This has a weird time for me, very reminiscent of the year before I wrote Our Gods Wear Spandex in some ways. That year was spent immersed in the Work, and immersed in a kind of physical meditation that opened up interesting doorways. As I wrote recently I've been immersed in trance work, without which this current project would not exist. Of that I am absolutely sure. Just as I am sure that without the Work I did in 2005 and 2006, Our Gods Wear Spandex and The Secret Sun would never have been born.
Philip K. Dick has legions of fans who don't know quite what to make of his beliefs of an omnipotent orbital intelligence and homoplasmates from the Sirius star system. You can only imagine their reaction if they knew he had become a follower of Benjamin Creme before his death, as Tau Allen Greenfield has claimed.
Stymied, I tried rewatching the TV movie. The first quarter was great; the Air Force situation room, the scene with the abductees' experiences. Then it became one crushingly dull hypnosis scene after another. The transmission had ended. It became entirely subjective and interior. It doesn't surprise me that the public lost interest in the topic.
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He was also curmudgeon of some great repute (one comics legend had him dangling an editor out a window who was late with a payment) and suffered fools not at all. So it's no surprise that he unleashed a salvo against UFO skeptics in comics form in the 1980s entitled 'UFO: Perts vs Experts'.
But the issue of transmission is germane here since Toth's trademark confrontational style is in full display. As Toth did so often, the story draws a line in the sand and that's the end of that. Toth's anger became more pronounced as he got older, especially after the death of his wife. It's a shame because it extinguished the tremendous joy and energy his work could fill the reader with.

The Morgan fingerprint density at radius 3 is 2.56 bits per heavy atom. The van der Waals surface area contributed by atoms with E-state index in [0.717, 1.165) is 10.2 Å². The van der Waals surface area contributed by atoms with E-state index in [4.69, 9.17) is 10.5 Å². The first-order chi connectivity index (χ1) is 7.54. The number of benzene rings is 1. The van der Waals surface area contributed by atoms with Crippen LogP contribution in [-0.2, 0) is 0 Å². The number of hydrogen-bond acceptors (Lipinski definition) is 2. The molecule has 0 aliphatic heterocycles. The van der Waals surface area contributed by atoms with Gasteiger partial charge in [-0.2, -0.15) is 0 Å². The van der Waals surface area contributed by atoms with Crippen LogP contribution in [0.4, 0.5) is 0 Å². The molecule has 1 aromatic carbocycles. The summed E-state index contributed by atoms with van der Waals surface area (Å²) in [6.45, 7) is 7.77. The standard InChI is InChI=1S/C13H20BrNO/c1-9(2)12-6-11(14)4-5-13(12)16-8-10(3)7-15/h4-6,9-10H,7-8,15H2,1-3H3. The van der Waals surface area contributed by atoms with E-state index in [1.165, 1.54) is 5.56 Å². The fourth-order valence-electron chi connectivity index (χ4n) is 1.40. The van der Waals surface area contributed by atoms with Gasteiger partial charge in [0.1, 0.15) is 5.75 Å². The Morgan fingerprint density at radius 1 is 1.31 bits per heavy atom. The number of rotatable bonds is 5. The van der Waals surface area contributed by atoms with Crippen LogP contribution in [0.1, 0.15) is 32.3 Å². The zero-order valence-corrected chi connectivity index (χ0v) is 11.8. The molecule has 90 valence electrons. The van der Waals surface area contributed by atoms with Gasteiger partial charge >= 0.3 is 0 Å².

When it comes to transmission, what is more compelling: 'Perts vs Experts' or Toth's deliriously hypnotic visual tone poem about a pilot's close encounter, 'Tibor Miko'? What can touch the magic of 'Daddy and the Pie', the sublime story of a farming family's relationship with a stranded alien? Which of these make the reader want to believe, to borrow a phrase?
The pundits declared 2014 the year of the death of the UFO, but already 2015 is proving those predictions premature. I've seen this all happen before.
We're also seeing a situation in which trust between the public and its social institutions is at its lowest ebb. How this affects our culture and our pop culture remains to be seen, but there is no love lost between the public and its cultural institutions either- consumption of all types of media continues to splinter and fall. There isn't a newspaper or magazine in America that is truly financially secure, and even television is tottering.
These are the times when paradigms shift.
Let me just say that I wrote and discarded a piece on the Charlie Hebdo massacre. As I neared the end of the piece I felt a sense of futility, a sense of being just another voice in a very discordant chorus. I'm not French and I have no credentials that apply to the situation. That so many who do are so often wrong about these things is besides the point, they are paid quite handsomely to be wrong. A large chunk of the public simply wants to hear platitudes and benedictions following these ruptures, they want to bathe in the warm glow of illusion. I have no interest in running that bath.